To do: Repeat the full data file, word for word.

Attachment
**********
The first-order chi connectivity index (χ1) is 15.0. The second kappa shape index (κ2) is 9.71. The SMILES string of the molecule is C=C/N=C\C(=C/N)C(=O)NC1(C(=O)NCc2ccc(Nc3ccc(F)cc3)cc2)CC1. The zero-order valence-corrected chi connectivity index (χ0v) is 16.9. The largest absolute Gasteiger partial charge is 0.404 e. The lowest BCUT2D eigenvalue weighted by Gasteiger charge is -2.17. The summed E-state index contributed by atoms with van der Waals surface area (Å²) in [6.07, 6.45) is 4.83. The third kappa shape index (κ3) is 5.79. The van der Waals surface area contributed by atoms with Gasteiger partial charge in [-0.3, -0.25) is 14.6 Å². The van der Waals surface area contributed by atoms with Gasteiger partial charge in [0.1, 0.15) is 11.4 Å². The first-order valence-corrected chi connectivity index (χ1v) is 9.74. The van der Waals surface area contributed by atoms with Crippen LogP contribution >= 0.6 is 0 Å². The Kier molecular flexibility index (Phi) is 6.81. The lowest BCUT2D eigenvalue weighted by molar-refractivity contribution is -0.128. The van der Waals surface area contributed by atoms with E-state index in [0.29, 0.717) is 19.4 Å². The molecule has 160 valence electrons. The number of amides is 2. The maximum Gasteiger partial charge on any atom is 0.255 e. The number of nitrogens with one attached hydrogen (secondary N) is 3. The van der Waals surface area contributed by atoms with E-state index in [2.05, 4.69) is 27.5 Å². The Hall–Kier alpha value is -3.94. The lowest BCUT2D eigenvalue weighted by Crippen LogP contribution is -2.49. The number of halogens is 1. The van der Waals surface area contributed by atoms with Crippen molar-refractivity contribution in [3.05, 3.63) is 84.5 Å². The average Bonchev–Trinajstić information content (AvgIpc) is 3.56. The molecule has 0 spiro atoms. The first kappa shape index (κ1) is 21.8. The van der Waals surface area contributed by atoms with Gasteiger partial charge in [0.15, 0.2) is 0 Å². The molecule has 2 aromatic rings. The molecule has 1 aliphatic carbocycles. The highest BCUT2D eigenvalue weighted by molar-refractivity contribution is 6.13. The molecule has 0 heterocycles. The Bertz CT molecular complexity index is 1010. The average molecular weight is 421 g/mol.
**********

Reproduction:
The first-order chi connectivity index (χ1) is 15.0. The second kappa shape index (κ2) is 9.71. The SMILES string of the molecule is C=C/N=C\C(=C/N)C(=O)NC1(C(=O)NCc2ccc(Nc3ccc(F)cc3)cc2)CC1. The zero-order valence-corrected chi connectivity index (χ0v) is 16.9. The largest absolute Gasteiger partial charge is 0.404 e. The lowest BCUT2D eigenvalue weighted by Gasteiger charge is -2.17. The summed E-state index contributed by atoms with van der Waals surface area (Å²) in [6.07, 6.45) is 4.83. The third kappa shape index (κ3) is 5.79. The van der Waals surface area contributed by atoms with Gasteiger partial charge in [-0.3, -0.25) is 14.6 Å². The van der Waals surface area contributed by atoms with Gasteiger partial charge in [0.1, 0.15) is 11.4 Å². The first-order valence-corrected chi connectivity index (χ1v) is 9.74. The van der Waals surface area contributed by atoms with Crippen LogP contribution >= 0.6 is 0 Å². The Kier molecular flexibility index (Phi) is 6.81. The lowest BCUT2D eigenvalue weighted by molar-refractivity contribution is -0.128. The van der Waals surface area contributed by atoms with E-state index in [0.29, 0.717) is 19.4 Å². The molecule has 160 valence electrons. The number of amides is 2. The maximum Gasteiger partial charge on any atom is 0.255 e. The number of nitrogens with one attached hydrogen (secondary N) is 3. The van der Waals surface area contributed by atoms with E-state index in [2.05, 4.69) is 27.5 Å². The Hall–Kier alpha value is -3.94. The lowest BCUT2D eigenvalue weighted by Crippen LogP contribution is -2.49. The number of halogens is 1. The van der Waals surface area contributed by atoms with Crippen molar-refractivity contribution in [3.05, 3.63) is 84.5 Å². The average Bonchev–Trinajstić information content (AvgIpc) is 3.56. The molecule has 0 spiro atoms. The first kappa shape index (κ1) is 21.8. The van der Waals surface area contributed by atoms with Gasteiger partial charge in [0.15, 0.2) is 0 Å². The molecule has 2 aromatic rings. The molecule has 1 aliphatic carbocycles. The highest BCUT2D eigenvalue weighted by molar-refractivity contribution is 6.13. The molecule has 0 heterocycles. The Bertz CT molecular complexity index is 1010. The average molecular weight is 421 g/mol.